The University of Southern Mississippi National Center for Spectator Sport Safety and Security Cyber Security Tabletop Exercise - PowerPoint PPT Presentation

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The University of Southern Mississippi National Center for Spectator Sport Safety and Security Cyber Security Tabletop Exercise

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Title: The University of Southern Mississippi National Center for Spectator Sport Safety and Security Cyber Security Tabletop Exercise


1
The University of Southern Mississippi National
Center for Spectator Sport Safety and
Security Cyber Security Tabletop Exercise
  • Facilitator
  • James A. McGee National Center for Spectator
    Sport Safety and Security
  • Spring 2010

2
Content
  • Exercise Rules
  • Exercise Objectives
  • Exercise Schedule
  • Scenario Briefings

3
Exercise Rules
  • Scenario depicts a plausible cyber security event
  • No trick questions or hidden agendas
  • Players have no previous knowledge of the
    scenario, and will receive information at the
    same time
  • Players will respond using existing plans,
    procedures and other response resources
  • Decisions are not precedent-setting and may not
    reflect your organizations final position on a
    given issue

4
Exercise Objectives
  • Examine the capabilities of USM to prepare for,
    protect from, and respond to the effects of cyber
    attacks.
  • Exercise senior leadership decision making and
    interagency coordination of incident responses in
    accordance with the USM Cyber Response Plan.
  • Validate information sharing relationships and
    communications paths for the collection and
    dissemination of cyber incident situational
    awareness, response, and recovery information.
  • Exercise intra-governmental (Federal-State)
    coordination and incident response.
  • Identify policies/issues that hinder or support
    cyber security requirements.

DRAFT
5
Exercise Objectives (Continued)
  • Identify public/private interface communications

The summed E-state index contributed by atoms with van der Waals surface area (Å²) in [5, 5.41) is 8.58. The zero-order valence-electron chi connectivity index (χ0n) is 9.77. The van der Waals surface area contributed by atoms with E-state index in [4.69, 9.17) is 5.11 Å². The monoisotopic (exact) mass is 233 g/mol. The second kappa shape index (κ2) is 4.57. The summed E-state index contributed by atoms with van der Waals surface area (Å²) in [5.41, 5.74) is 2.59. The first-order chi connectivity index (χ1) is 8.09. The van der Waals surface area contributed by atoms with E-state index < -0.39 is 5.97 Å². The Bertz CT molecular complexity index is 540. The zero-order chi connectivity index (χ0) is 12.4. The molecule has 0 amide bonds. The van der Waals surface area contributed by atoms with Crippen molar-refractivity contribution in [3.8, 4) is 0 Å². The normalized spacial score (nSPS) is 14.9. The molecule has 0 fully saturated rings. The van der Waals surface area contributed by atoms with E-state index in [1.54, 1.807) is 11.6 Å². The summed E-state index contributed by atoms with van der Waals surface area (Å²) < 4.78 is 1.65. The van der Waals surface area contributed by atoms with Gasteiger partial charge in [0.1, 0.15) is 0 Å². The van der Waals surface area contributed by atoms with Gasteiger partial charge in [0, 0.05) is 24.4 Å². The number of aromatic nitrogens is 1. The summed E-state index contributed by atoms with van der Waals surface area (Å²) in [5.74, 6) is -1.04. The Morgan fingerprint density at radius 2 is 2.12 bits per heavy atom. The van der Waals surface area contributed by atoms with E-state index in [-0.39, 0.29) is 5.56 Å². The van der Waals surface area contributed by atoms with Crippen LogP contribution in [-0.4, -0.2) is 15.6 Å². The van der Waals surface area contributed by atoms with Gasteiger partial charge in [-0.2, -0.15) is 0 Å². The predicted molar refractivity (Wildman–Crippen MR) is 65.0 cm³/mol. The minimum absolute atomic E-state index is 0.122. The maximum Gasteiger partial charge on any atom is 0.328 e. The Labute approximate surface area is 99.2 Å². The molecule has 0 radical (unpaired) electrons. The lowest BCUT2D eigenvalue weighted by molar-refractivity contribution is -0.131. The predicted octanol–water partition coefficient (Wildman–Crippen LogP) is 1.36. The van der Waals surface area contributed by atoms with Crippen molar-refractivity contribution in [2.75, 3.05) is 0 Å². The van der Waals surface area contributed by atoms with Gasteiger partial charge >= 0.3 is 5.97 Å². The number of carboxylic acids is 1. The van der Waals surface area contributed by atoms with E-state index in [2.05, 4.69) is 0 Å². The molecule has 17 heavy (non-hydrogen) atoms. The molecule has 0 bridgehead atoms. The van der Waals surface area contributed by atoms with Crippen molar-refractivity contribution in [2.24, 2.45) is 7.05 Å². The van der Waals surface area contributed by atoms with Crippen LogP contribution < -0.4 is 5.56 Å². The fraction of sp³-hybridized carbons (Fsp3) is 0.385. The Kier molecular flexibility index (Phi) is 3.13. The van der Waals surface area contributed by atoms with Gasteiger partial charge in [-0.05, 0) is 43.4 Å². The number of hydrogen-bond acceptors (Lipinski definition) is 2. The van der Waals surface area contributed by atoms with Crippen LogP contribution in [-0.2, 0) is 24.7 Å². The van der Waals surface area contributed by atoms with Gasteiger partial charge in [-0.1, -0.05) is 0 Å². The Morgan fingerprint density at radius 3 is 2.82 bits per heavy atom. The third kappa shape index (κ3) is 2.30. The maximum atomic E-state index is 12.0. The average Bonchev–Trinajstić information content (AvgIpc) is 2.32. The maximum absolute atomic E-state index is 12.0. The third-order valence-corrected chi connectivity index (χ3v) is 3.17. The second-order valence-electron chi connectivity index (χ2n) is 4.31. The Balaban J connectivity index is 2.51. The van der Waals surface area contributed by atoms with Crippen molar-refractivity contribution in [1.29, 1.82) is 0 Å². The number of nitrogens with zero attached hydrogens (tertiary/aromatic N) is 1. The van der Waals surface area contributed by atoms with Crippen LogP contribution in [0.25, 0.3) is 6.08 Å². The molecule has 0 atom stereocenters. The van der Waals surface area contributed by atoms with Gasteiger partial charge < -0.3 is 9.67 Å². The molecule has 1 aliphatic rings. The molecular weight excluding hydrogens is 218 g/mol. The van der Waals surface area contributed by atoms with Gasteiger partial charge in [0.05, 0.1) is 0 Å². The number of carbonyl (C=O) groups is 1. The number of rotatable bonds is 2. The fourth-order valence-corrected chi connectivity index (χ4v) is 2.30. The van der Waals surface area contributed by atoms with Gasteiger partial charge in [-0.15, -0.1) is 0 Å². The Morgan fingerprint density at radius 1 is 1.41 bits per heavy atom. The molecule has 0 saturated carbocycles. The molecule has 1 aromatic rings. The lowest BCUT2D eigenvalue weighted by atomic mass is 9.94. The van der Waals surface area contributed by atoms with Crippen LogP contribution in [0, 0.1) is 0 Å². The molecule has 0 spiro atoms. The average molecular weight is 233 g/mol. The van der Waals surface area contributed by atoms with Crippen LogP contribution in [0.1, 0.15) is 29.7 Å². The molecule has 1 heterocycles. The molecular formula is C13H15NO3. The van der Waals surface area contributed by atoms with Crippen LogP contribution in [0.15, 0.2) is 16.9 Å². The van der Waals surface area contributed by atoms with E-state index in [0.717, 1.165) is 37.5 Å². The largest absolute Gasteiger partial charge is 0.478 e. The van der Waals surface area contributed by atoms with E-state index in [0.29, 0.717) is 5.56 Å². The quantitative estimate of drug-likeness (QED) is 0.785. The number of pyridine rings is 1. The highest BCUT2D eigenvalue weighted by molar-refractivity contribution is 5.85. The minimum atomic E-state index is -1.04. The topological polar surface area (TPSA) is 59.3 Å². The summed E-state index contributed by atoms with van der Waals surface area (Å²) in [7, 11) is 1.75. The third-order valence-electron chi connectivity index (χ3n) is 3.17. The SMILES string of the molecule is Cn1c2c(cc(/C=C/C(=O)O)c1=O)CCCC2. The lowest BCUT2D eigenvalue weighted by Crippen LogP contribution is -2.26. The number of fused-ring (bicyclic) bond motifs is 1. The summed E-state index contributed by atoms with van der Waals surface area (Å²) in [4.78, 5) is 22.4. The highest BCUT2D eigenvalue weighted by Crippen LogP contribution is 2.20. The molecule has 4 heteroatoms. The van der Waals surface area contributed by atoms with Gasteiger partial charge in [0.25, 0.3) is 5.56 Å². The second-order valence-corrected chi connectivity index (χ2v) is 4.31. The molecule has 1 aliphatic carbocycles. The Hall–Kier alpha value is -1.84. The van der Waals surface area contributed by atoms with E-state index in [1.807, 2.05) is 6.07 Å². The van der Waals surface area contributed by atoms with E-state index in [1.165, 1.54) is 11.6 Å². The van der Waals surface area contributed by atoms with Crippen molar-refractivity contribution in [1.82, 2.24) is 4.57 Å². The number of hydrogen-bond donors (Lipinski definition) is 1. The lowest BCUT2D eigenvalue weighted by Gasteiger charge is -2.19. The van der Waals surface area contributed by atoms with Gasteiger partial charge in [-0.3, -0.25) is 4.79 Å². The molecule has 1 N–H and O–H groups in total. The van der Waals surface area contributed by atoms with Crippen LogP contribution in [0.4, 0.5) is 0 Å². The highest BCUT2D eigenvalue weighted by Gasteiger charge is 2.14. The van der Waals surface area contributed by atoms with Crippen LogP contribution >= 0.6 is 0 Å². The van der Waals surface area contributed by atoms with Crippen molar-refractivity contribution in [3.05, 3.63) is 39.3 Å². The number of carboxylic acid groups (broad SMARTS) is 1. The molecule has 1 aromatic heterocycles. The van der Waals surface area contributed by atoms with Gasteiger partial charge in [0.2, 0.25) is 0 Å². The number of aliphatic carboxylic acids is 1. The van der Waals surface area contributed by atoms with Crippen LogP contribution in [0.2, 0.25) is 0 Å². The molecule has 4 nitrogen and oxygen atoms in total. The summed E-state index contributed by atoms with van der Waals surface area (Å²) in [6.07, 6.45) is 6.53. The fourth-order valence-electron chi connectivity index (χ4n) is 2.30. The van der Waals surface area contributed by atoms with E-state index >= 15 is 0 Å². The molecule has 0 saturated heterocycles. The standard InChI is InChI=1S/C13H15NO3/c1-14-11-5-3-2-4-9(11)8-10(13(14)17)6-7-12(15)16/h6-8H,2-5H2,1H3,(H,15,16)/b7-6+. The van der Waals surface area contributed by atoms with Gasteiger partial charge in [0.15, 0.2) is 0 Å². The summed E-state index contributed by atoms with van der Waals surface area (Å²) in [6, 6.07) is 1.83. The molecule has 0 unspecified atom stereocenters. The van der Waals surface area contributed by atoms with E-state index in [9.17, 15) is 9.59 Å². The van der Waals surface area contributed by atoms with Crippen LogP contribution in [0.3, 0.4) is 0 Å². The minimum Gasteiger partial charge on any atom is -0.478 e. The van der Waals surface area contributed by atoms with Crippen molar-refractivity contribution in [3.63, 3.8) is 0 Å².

and thresholds of coordination to improve cyber
    incident response and recovery, as well as
    identify critical information sharing paths and
    mechanisms.
  • Identify, improve, and promote public and private
    sector interaction in processes and procedures
    for communicating appropriate information to key
    stakeholders and the public.
  • Identify cyber physical interdependence of
    infrastructure of real world economic and
    political impact.
  • Raise awareness of the economic and national
    security impacts associated with a significant
    cyber incident.
  • Highlight available tools and technology with
    analytical cyber incident response and recovery
    capability.

6
Exercise Schedule
  • 830 A.M. Participant Sign-In/Coffee
  • 900 A.M. Introduction
  • Discuss general instructions and ground rules of
    the exercise
  • 915 A.M. Exercise Overview
  • Discuss exercise objectives, and schedule of
    exercise
  • 930 A.M. Read Module 1
  • A loose coalition of well financed hacktivists
    with a political agenda, who directed
    anti-globalization and anarchist activism,
    introduced a massive computer virus attack into
    the USM cyber system.
  • 945 A.M Module 1 Discussion

DRAFT
7
Exercise Schedule (Continued)
  • 1000 A.M. Read Module 2
  • A cadre of hacktivists continued to leverage
    their collective capabilities to mount a
    coordinated cyber attack and by generating
    counterfeit digital certificates, the
    hacktivists directed unknowing web users to
    spoofed websites where funds were extorted and
    personal information was mined.
  • 1015 A.M. Module 2 Discussion

8
Exercise Schedule (Continued)
  • 1030 A.M. Read Module 3
  • While the nation continued to experience
    widespread impacts of attacks on the IT and
    Communications sectors, the adversary targeted
    individual universities. The adversarys intent
    was to cause cascading disruptions stemming from
    specific, focused attacks.
  • 1045 A.M. Module 3 Discussion
  • 1100 A.M. Debriefing about Lessons Learned
  • 1130 A.M. End of Exercise/Lunch

9
Cyber Security Scenario
  • The exercise simulates a sophisticated cyber
    attack
  • campaign through a series of modules directed
  • against critical infrastructures. The intent of
    these
  • modules is to highlight the interconnectedness of
  • cyber systems with the physical infrastructure
    and
  • to exercise coordination and communication
  • between the public and private sectors.

DRAFT
10